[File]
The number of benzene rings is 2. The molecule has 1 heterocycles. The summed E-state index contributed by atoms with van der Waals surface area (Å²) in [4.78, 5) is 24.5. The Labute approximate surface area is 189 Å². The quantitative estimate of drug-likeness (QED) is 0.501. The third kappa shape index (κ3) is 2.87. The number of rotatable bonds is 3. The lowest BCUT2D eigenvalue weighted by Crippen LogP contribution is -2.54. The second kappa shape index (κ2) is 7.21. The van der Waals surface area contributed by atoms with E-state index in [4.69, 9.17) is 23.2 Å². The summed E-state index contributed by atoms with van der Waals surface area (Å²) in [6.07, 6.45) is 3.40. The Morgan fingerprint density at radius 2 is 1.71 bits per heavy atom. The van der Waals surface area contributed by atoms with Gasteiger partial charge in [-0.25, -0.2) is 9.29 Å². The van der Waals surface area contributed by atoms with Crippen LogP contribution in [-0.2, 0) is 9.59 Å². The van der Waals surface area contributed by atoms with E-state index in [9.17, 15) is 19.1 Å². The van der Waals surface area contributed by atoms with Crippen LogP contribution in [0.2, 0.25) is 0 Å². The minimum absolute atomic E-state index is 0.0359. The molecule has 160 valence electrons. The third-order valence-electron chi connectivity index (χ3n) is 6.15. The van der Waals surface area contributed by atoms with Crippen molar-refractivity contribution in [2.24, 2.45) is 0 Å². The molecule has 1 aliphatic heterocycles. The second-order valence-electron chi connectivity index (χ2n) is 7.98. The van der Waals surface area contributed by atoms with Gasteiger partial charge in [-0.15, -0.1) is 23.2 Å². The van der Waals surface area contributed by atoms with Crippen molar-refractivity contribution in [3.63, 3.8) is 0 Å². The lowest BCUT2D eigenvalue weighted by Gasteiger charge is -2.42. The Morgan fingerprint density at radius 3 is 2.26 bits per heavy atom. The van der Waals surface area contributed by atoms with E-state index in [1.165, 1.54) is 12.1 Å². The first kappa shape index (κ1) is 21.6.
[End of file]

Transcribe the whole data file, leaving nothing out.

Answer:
The number of benzene rings is 2. The molecule has 1 heterocycles. The summed E-state index contributed by atoms with van der Waals surface area (Å²) in [4.78, 5) is 24.5. The Labute approximate surface area is 189 Å². The quantitative estimate of drug-likeness (QED) is 0.501. The third kappa shape index (κ3) is 2.87. The number of rotatable bonds is 3. The lowest BCUT2D eigenvalue weighted by Crippen LogP contribution is -2.54. The second kappa shape index (κ2) is 7.21. The van der Waals surface area contributed by atoms with E-state index in [4.69, 9.17) is 23.2 Å². The summed E-state index contributed by atoms with van der Waals surface area (Å²) in [6.07, 6.45) is 3.40. The Morgan fingerprint density at radius 2 is 1.71 bits per heavy atom. The van der Waals surface area contributed by atoms with Gasteiger partial charge in [-0.25, -0.2) is 9.29 Å². The van der Waals surface area contributed by atoms with Crippen LogP contribution in [-0.2, 0) is 9.59 Å². The van der Waals surface area contributed by atoms with E-state index in [9.17, 15) is 19.1 Å². The van der Waals surface area contributed by atoms with Crippen LogP contribution in [0.2, 0.25) is 0 Å². The minimum absolute atomic E-state index is 0.0359. The molecule has 160 valence electrons. The third-order valence-electron chi connectivity index (χ3n) is 6.15. The van der Waals surface area contributed by atoms with Crippen molar-refractivity contribution in [2.24, 2.45) is 0 Å². The molecule has 1 aliphatic heterocycles. The second-order valence-electron chi connectivity index (χ2n) is 7.98. The van der Waals surface area contributed by atoms with Gasteiger partial charge in [-0.15, -0.1) is 23.2 Å². The van der Waals surface area contributed by atoms with Crippen molar-refractivity contribution in [3.63, 3.8) is 0 Å². The lowest BCUT2D eigenvalue weighted by Gasteiger charge is -2.42. The Morgan fingerprint density at radius 3 is 2.26 bits per heavy atom. The van der Waals surface area contributed by atoms with E-state index in [1.165, 1.54) is 12.1 Å². The first kappa shape index (κ1) is 21.6.